Art is an integral part of our culture. From the cave paintings at Lascaux, to Picasso, to modern graphic design, art has enabled communication to take on a great deal more depth than mere words or images. And, whether it is a two-dimensional image or a three-dimensional sculpture, technology has been pivotal in helping to advance the artists’ ability to express.
It is quite exciting to see how graphic design is influenced by emerging technology. Take for instance, designers who use CAD (Computer Assisted Design) programs to create technical drawings for things like architecture or technical schematics. They can now use technology to “grow” their design from wax resin, so that they can have a scaled down physical copy of the design. Pretty impressive.
Similarly, most children in this day and age enjoy movies from companies like “Pixar,” who use computers exclusively to make their feature length films. This was one of the outcomes of graphic design firms who were working on computer software to enable designers to harness the latest innovations in computers. These innovations would permit images to be altered without having to put eraser to paper or abandoning a drawn or painted image. This has also led to all the amazing website content that is now available on the internet.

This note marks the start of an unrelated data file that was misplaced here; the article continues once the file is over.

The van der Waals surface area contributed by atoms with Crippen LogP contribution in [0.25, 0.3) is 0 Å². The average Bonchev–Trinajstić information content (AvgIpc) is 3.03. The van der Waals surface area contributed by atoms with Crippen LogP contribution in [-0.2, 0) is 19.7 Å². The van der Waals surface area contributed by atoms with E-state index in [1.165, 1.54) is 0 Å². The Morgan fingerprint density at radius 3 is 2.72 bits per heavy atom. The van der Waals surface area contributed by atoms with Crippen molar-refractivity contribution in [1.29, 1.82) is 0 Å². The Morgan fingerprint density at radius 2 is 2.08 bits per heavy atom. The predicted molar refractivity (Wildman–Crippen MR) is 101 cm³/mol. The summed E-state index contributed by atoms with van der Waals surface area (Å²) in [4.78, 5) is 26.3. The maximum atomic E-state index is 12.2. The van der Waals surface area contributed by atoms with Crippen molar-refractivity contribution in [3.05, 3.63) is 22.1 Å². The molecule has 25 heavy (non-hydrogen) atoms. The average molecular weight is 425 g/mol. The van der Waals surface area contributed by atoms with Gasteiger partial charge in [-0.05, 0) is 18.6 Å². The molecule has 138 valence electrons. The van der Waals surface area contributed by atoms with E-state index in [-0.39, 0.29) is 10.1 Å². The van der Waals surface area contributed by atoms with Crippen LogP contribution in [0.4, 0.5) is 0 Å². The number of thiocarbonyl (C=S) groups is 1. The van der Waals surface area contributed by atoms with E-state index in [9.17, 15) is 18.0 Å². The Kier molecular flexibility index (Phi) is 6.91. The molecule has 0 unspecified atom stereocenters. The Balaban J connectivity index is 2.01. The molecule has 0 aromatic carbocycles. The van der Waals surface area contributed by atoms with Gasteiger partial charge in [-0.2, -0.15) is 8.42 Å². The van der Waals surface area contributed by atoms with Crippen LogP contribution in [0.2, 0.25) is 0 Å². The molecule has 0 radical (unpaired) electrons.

And, of course, graphic designers can take cues from artists who draw and paint to add novelty to their designs. Imagine seeing a giant advertisement that draws on the brilliance of street artist Kurt Wenner, who manipulates perspective to give the illusion of depth in three dimensions. Advertisers could hire graphic designers to use the manipulation of converging lines to give their ads the ability to deceive the visual sense and instill a sense of awe in anyone who sees the graphic design, while opening up the very ground you walk on to use as ad space.